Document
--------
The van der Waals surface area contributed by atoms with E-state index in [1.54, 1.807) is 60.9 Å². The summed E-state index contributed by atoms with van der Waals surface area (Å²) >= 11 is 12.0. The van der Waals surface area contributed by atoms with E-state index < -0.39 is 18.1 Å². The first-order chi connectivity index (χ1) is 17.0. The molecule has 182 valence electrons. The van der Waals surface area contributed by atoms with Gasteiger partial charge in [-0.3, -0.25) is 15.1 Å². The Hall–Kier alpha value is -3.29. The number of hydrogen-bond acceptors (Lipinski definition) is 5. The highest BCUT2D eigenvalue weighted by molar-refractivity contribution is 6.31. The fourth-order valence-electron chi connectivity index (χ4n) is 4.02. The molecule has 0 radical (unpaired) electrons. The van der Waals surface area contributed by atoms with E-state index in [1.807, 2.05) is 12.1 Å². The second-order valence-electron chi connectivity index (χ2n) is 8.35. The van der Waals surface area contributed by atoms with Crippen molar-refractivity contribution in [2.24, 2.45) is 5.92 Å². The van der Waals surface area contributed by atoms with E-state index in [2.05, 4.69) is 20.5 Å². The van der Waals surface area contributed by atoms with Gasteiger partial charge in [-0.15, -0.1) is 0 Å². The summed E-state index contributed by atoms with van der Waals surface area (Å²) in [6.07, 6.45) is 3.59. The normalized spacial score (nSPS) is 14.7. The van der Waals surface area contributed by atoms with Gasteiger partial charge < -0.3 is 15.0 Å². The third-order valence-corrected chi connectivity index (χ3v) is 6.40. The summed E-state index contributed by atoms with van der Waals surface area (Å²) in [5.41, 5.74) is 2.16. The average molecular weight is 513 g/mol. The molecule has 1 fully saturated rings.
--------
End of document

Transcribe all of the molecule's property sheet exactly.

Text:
The van der Waals surface area contributed by atoms with E-state index in [1.54, 1.807) is 60.9 Å². The summed E-state index contributed by atoms with van der Waals surface area (Å²) >= 11 is 12.0. The van der Waals surface area contributed by atoms with E-state index < -0.39 is 18.1 Å². The first-order chi connectivity index (χ1) is 17.0. The molecule has 182 valence electrons. The van der Waals surface area contributed by atoms with Gasteiger partial charge in [-0.3, -0.25) is 15.1 Å². The Hall–Kier alpha value is -3.29. The number of hydrogen-bond acceptors (Lipinski definition) is 5. The highest BCUT2D eigenvalue weighted by molar-refractivity contribution is 6.31. The fourth-order valence-electron chi connectivity index (χ4n) is 4.02. The molecule has 0 radical (unpaired) electrons. The van der Waals surface area contributed by atoms with E-state index in [1.807, 2.05) is 12.1 Å². The second-order valence-electron chi connectivity index (χ2n) is 8.35. The van der Waals surface area contributed by atoms with Crippen molar-refractivity contribution in [2.24, 2.45) is 5.92 Å². The van der Waals surface area contributed by atoms with E-state index in [2.05, 4.69) is 20.5 Å². The van der Waals surface area contributed by atoms with Gasteiger partial charge in [-0.15, -0.1) is 0 Å². The summed E-state index contributed by atoms with van der Waals surface area (Å²) in [6.07, 6.45) is 3.59. The normalized spacial score (nSPS) is 14.7. The van der Waals surface area contributed by atoms with Gasteiger partial charge < -0.3 is 15.0 Å². The third-order valence-corrected chi connectivity index (χ3v) is 6.40. The summed E-state index contributed by atoms with van der Waals surface area (Å²) in [5.41, 5.74) is 2.16. The average molecular weight is 513 g/mol. The molecule has 1 fully saturated rings.